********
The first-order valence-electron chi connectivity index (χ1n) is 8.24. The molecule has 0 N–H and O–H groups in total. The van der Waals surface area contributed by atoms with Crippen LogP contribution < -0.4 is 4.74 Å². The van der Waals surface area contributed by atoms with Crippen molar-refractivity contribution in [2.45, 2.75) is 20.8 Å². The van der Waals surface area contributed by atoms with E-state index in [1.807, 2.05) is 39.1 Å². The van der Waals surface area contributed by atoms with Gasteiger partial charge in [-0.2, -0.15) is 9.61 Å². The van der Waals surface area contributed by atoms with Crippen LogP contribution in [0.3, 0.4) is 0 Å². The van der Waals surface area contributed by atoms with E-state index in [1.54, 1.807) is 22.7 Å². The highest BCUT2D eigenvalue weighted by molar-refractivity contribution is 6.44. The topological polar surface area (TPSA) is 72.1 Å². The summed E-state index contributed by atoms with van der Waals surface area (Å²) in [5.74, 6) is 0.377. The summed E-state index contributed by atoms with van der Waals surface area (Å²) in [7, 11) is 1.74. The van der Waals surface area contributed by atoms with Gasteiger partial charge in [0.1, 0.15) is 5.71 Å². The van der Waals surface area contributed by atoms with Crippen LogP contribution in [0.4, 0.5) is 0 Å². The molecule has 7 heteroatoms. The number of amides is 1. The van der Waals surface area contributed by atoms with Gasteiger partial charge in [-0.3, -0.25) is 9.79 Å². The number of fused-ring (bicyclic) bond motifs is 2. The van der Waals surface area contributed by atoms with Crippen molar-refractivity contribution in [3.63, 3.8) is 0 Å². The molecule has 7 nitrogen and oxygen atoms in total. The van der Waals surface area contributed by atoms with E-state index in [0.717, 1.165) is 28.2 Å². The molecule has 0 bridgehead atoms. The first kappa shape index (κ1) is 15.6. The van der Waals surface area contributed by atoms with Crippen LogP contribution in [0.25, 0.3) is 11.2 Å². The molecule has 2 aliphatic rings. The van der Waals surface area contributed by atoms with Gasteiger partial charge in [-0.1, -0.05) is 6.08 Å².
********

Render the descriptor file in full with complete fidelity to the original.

The first-order valence-electron chi connectivity index (χ1n) is 8.24. The molecule has 0 N–H and O–H groups in total. The van der Waals surface area contributed by atoms with Crippen LogP contribution < -0.4 is 4.74 Å². The van der Waals surface area contributed by atoms with Crippen molar-refractivity contribution in [2.45, 2.75) is 20.8 Å². The van der Waals surface area contributed by atoms with E-state index in [1.807, 2.05) is 39.1 Å². The van der Waals surface area contributed by atoms with Gasteiger partial charge in [-0.2, -0.15) is 9.61 Å². The van der Waals surface area contributed by atoms with Crippen LogP contribution in [0.3, 0.4) is 0 Å². The van der Waals surface area contributed by atoms with E-state index in [1.54, 1.807) is 22.7 Å². The highest BCUT2D eigenvalue weighted by molar-refractivity contribution is 6.44. The topological polar surface area (TPSA) is 72.1 Å². The summed E-state index contributed by atoms with van der Waals surface area (Å²) in [5.74, 6) is 0.377. The summed E-state index contributed by atoms with van der Waals surface area (Å²) in [7, 11) is 1.74. The van der Waals surface area contributed by atoms with Gasteiger partial charge in [0.1, 0.15) is 5.71 Å². The van der Waals surface area contributed by atoms with Crippen LogP contribution in [0.4, 0.5) is 0 Å². The molecule has 7 heteroatoms. The number of amides is 1. The van der Waals surface area contributed by atoms with Gasteiger partial charge in [-0.3, -0.25) is 9.79 Å². The number of fused-ring (bicyclic) bond motifs is 2. The van der Waals surface area contributed by atoms with Crippen molar-refractivity contribution in [3.63, 3.8) is 0 Å². The molecule has 7 nitrogen and oxygen atoms in total. The van der Waals surface area contributed by atoms with E-state index in [0.717, 1.165) is 28.2 Å². The molecule has 0 bridgehead atoms. The first kappa shape index (κ1) is 15.6. The van der Waals surface area contributed by atoms with Crippen LogP contribution in [0.25, 0.3) is 11.2 Å². The molecule has 2 aliphatic rings. The van der Waals surface area contributed by atoms with Gasteiger partial charge in [-0.1, -0.05) is 6.08 Å².